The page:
Ohio 3rd District
The underestimated Dayton can hold its own against bigger cities known for fostering creative American genius in commerce. It has strong traditions of tinkering and innovation, practical organization and mechanical dreaming, as well as small-town neighborliness. Just south of the old National Road that spans the Midwest was the home of James Ritty, who in 1879 invented the cash register—that indispensable instrument of mass retail trade—and of John Henry Patterson, who bought it from Ritty for $6,500 in 1884 and established the National Cash Register company. Dayton was the home of a former employee of Patterson’s, Tom Watson Sr., who feuded with Patterson and went off in a huff to found IBM. In Dayton in the 1890s, Wilbur and Orville Wright, tinkering in their bicycle shop and observing the horseless carriages driven through Dayton’s streets, experimented with kites and gliders and constructed the first wind tunnel in the world and the first heavier-than-air flying machine, which they took to windy Kitty Hawk, N.C., for a test flight in December 1903. A few years later, Dayton’s Charles Kettering invented the automatic starter for cars and became one of the leaders of the budding automobile industry. More recently, in 1995, Dayton was a most unlikely but effective player on the international stage. It was the site the international peace negotiations that led to the agreement among countries to stop the bloody fighting in the former Yugoslavia. The 21-day summit took place at nearby Wright-Patterson Air Force Base. “From the time we landed at the airport,” wrote U.S. negotiator Richard Holbrooke, “until the time we left, we felt that we were in a community that was literally praying for us. People were lighting candles in their windows, there were signs all over the airport and on the byways. That would never have happened in New York or in Washington. And it made a tremendous impression on people.”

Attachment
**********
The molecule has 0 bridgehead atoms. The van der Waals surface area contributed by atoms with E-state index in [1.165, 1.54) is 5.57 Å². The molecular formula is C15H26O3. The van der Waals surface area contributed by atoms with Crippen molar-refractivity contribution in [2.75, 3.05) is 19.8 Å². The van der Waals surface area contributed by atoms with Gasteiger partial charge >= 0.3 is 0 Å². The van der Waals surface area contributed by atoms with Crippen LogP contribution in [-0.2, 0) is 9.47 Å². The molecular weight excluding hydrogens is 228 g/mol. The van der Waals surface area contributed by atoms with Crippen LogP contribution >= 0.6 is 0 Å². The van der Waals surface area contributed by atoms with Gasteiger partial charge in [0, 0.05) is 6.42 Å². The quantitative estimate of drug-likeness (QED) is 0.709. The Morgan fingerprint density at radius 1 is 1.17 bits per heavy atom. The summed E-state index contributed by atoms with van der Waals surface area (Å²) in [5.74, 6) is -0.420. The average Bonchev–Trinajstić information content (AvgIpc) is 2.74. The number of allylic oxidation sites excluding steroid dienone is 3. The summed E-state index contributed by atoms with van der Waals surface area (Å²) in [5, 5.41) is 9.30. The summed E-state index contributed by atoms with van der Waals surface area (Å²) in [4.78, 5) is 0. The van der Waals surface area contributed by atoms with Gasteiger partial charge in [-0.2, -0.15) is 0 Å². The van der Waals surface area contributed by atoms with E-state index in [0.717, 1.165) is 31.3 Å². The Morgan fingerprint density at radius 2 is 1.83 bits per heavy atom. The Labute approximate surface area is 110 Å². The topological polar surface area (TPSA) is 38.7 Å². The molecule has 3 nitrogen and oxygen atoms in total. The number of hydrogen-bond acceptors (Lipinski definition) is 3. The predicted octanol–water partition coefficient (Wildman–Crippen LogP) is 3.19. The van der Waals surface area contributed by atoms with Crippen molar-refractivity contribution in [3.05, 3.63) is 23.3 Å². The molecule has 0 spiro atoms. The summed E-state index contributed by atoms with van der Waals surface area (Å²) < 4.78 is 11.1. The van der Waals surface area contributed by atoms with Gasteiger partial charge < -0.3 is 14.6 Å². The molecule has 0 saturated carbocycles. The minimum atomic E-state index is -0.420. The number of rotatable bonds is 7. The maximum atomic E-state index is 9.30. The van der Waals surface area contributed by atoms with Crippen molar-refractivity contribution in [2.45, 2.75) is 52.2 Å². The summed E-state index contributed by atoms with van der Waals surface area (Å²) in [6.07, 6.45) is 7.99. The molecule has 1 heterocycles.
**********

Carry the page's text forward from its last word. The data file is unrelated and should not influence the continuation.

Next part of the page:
2008 Presidential Vote
|Cook Partisan Voting Index|
In the 1970s and 1980s, Dayton’s economy sputtered. General Motors, then the area’s largest employer, was in trouble and NCR was taken over in a merger. Manufacturing jobs continue to exit, especially with the bankruptcy of GM parts supplier Delphi Corp, but the local economy eventually turned around. Wright-Patterson base became the biggest employer, and is the Air Force’s largest site for analyzing intelligence about foreign aerospace and weapons technology. Today there are more scientists, engineers, computer specialists and technicians here than GM workers. The area’s small manufacturers and suppliers have produced more patents per capita than any other city in the nation. Dayton entered another period of economic gloom in 2008 and 2009 as the national economy soured. It has been bleeding manufacturing jobs for two years, and in November 2008, DHL closed an air cargo hub at the Wilmington Air Park in Clinton County, costing the region 10,000 jobs. Then, in a major psychological as well as economic blow for the city, NCR announced in June 2009 that it was leaving after 125 years, taking away Dayton’s last Fortune 500 company and the 1,300 jobs it provided.
The 3rd Congressional District of Ohio includes most of Dayton and all but the northeast corner of Montgomery County. It takes in the northern half of fast-growing suburban Warren County, and the mostly rural and small town Clinton and Highland counties. Republican George W. Bush won 54% of the vote in the 2004 presidential election, and GOP nominee John McCain got 52% in 2008.